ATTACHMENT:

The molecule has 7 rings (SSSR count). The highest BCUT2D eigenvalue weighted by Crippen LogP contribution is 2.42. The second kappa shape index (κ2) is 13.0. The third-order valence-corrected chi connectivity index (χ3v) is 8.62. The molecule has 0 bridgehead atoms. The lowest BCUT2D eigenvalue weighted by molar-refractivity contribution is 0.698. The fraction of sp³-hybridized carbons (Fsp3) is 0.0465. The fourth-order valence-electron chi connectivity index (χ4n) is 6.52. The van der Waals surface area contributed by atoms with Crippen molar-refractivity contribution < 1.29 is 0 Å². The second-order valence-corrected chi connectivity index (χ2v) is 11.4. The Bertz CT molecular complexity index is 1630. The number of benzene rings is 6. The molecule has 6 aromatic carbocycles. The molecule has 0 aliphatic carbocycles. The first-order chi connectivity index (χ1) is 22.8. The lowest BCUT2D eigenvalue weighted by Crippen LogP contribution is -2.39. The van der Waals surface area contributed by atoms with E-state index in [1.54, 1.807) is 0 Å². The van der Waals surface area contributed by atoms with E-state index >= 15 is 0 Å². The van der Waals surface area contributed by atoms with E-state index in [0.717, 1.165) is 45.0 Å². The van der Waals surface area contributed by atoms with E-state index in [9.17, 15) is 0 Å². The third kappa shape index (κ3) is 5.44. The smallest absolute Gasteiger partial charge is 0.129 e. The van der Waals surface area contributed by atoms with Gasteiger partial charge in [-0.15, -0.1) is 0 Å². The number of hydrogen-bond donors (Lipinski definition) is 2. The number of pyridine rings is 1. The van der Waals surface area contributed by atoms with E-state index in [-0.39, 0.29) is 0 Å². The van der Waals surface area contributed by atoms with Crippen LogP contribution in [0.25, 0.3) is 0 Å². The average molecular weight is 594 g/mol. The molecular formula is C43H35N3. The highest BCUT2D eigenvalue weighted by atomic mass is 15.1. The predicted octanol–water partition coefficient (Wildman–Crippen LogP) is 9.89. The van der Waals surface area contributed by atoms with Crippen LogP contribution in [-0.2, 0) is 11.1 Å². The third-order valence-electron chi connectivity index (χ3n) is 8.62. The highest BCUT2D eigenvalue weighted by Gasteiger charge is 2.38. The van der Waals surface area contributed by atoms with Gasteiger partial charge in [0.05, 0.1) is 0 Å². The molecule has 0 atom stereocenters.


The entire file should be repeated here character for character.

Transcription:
The molecule has 7 rings (SSSR count). The highest BCUT2D eigenvalue weighted by Crippen LogP contribution is 2.42. The second kappa shape index (κ2) is 13.0. The third-order valence-corrected chi connectivity index (χ3v) is 8.62. The molecule has 0 bridgehead atoms. The lowest BCUT2D eigenvalue weighted by molar-refractivity contribution is 0.698. The fraction of sp³-hybridized carbons (Fsp3) is 0.0465. The fourth-order valence-electron chi connectivity index (χ4n) is 6.52. The van der Waals surface area contributed by atoms with Crippen molar-refractivity contribution < 1.29 is 0 Å². The second-order valence-corrected chi connectivity index (χ2v) is 11.4. The Bertz CT molecular complexity index is 1630. The number of benzene rings is 6. The molecule has 6 aromatic carbocycles. The molecule has 0 aliphatic carbocycles. The first-order chi connectivity index (χ1) is 22.8. The lowest BCUT2D eigenvalue weighted by Crippen LogP contribution is -2.39. The van der Waals surface area contributed by atoms with E-state index in [1.54, 1.807) is 0 Å². The van der Waals surface area contributed by atoms with E-state index >= 15 is 0 Å². The van der Waals surface area contributed by atoms with E-state index in [0.717, 1.165) is 45.0 Å². The van der Waals surface area contributed by atoms with E-state index in [9.17, 15) is 0 Å². The third kappa shape index (κ3) is 5.44. The smallest absolute Gasteiger partial charge is 0.129 e. The van der Waals surface area contributed by atoms with Gasteiger partial charge in [-0.15, -0.1) is 0 Å². The number of hydrogen-bond donors (Lipinski definition) is 2. The number of pyridine rings is 1. The van der Waals surface area contributed by atoms with E-state index in [-0.39, 0.29) is 0 Å². The van der Waals surface area contributed by atoms with Crippen LogP contribution in [0.25, 0.3) is 0 Å². The average molecular weight is 594 g/mol. The molecular formula is C43H35N3. The highest BCUT2D eigenvalue weighted by atomic mass is 15.1. The predicted octanol–water partition coefficient (Wildman–Crippen LogP) is 9.89. The van der Waals surface area contributed by atoms with Crippen LogP contribution in [-0.2, 0) is 11.1 Å². The third-order valence-electron chi connectivity index (χ3n) is 8.62. The highest BCUT2D eigenvalue weighted by Gasteiger charge is 2.38. The van der Waals surface area contributed by atoms with Gasteiger partial charge in [0.05, 0.1) is 0 Å². The molecule has 0 atom stereocenters.